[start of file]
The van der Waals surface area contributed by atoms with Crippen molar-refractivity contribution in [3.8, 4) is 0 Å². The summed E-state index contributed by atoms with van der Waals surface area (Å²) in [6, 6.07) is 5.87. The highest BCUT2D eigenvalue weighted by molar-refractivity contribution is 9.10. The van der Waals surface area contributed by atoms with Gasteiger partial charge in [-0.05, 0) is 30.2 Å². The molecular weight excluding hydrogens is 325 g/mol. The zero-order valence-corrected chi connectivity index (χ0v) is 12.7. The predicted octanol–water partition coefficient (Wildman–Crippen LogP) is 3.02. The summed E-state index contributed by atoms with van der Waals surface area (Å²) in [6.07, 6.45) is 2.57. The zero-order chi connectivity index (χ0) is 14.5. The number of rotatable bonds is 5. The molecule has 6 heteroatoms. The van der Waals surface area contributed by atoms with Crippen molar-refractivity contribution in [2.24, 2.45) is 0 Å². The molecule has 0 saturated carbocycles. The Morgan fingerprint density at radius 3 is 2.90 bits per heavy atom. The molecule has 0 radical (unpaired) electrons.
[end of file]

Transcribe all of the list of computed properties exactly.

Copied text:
The van der Waals surface area contributed by atoms with Crippen molar-refractivity contribution in [3.8, 4) is 0 Å². The summed E-state index contributed by atoms with van der Waals surface area (Å²) in [6, 6.07) is 5.87. The highest BCUT2D eigenvalue weighted by molar-refractivity contribution is 9.10. The van der Waals surface area contributed by atoms with Gasteiger partial charge in [-0.05, 0) is 30.2 Å². The molecular weight excluding hydrogens is 325 g/mol. The zero-order valence-corrected chi connectivity index (χ0v) is 12.7. The predicted octanol–water partition coefficient (Wildman–Crippen LogP) is 3.02. The summed E-state index contributed by atoms with van der Waals surface area (Å²) in [6.07, 6.45) is 2.57. The zero-order chi connectivity index (χ0) is 14.5. The number of rotatable bonds is 5. The molecule has 6 heteroatoms. The van der Waals surface area contributed by atoms with Crippen molar-refractivity contribution in [2.24, 2.45) is 0 Å². The molecule has 0 saturated carbocycles. The Morgan fingerprint density at radius 3 is 2.90 bits per heavy atom. The molecule has 0 radical (unpaired) electrons.